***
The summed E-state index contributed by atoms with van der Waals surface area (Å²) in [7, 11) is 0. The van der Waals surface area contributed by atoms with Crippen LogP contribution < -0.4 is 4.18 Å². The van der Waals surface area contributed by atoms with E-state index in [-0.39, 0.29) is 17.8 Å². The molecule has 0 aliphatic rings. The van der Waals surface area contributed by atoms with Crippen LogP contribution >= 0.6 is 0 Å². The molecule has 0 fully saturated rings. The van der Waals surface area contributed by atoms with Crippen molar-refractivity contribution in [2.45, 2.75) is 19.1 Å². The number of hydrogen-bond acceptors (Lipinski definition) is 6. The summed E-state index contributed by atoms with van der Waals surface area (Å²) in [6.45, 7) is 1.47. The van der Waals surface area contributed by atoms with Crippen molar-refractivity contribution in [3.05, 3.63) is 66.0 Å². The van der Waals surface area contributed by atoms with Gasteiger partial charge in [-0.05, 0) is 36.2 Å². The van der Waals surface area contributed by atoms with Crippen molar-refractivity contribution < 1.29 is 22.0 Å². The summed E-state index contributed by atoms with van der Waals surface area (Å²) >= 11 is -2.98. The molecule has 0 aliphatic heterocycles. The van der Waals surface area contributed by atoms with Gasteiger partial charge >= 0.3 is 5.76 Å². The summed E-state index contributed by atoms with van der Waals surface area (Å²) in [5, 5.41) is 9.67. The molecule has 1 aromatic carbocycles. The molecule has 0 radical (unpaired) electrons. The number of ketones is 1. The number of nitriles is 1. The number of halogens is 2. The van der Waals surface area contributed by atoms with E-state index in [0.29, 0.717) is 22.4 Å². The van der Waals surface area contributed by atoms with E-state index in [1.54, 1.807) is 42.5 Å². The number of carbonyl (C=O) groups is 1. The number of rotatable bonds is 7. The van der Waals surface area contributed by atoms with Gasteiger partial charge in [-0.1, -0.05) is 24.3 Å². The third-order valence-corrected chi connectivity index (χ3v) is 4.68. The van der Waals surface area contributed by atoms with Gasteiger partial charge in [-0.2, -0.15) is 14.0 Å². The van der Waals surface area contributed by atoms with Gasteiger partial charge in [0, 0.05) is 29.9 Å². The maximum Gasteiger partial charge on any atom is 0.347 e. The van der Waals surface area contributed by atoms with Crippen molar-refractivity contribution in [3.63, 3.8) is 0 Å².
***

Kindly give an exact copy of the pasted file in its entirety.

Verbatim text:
The summed E-state index contributed by atoms with van der Waals surface area (Å²) in [7, 11) is 0. The van der Waals surface area contributed by atoms with Crippen LogP contribution < -0.4 is 4.18 Å². The van der Waals surface area contributed by atoms with E-state index in [-0.39, 0.29) is 17.8 Å². The molecule has 0 aliphatic rings. The van der Waals surface area contributed by atoms with Crippen LogP contribution >= 0.6 is 0 Å². The molecule has 0 fully saturated rings. The van der Waals surface area contributed by atoms with Crippen molar-refractivity contribution in [2.45, 2.75) is 19.1 Å². The number of hydrogen-bond acceptors (Lipinski definition) is 6. The summed E-state index contributed by atoms with van der Waals surface area (Å²) in [6.45, 7) is 1.47. The van der Waals surface area contributed by atoms with Crippen molar-refractivity contribution in [3.05, 3.63) is 66.0 Å². The van der Waals surface area contributed by atoms with Gasteiger partial charge in [-0.05, 0) is 36.2 Å². The van der Waals surface area contributed by atoms with Crippen molar-refractivity contribution < 1.29 is 22.0 Å². The summed E-state index contributed by atoms with van der Waals surface area (Å²) >= 11 is -2.98. The molecule has 0 aliphatic heterocycles. The van der Waals surface area contributed by atoms with Gasteiger partial charge >= 0.3 is 5.76 Å². The summed E-state index contributed by atoms with van der Waals surface area (Å²) in [5, 5.41) is 9.67. The molecule has 1 aromatic carbocycles. The molecule has 0 radical (unpaired) electrons. The number of ketones is 1. The number of nitriles is 1. The number of halogens is 2. The van der Waals surface area contributed by atoms with E-state index in [0.29, 0.717) is 22.4 Å². The van der Waals surface area contributed by atoms with E-state index in [1.54, 1.807) is 42.5 Å². The number of carbonyl (C=O) groups is 1. The number of rotatable bonds is 7. The van der Waals surface area contributed by atoms with Gasteiger partial charge in [-0.1, -0.05) is 24.3 Å². The third-order valence-corrected chi connectivity index (χ3v) is 4.68. The van der Waals surface area contributed by atoms with Gasteiger partial charge in [-0.2, -0.15) is 14.0 Å². The van der Waals surface area contributed by atoms with Gasteiger partial charge in [0, 0.05) is 29.9 Å². The maximum Gasteiger partial charge on any atom is 0.347 e. The van der Waals surface area contributed by atoms with Crippen molar-refractivity contribution in [3.63, 3.8) is 0 Å².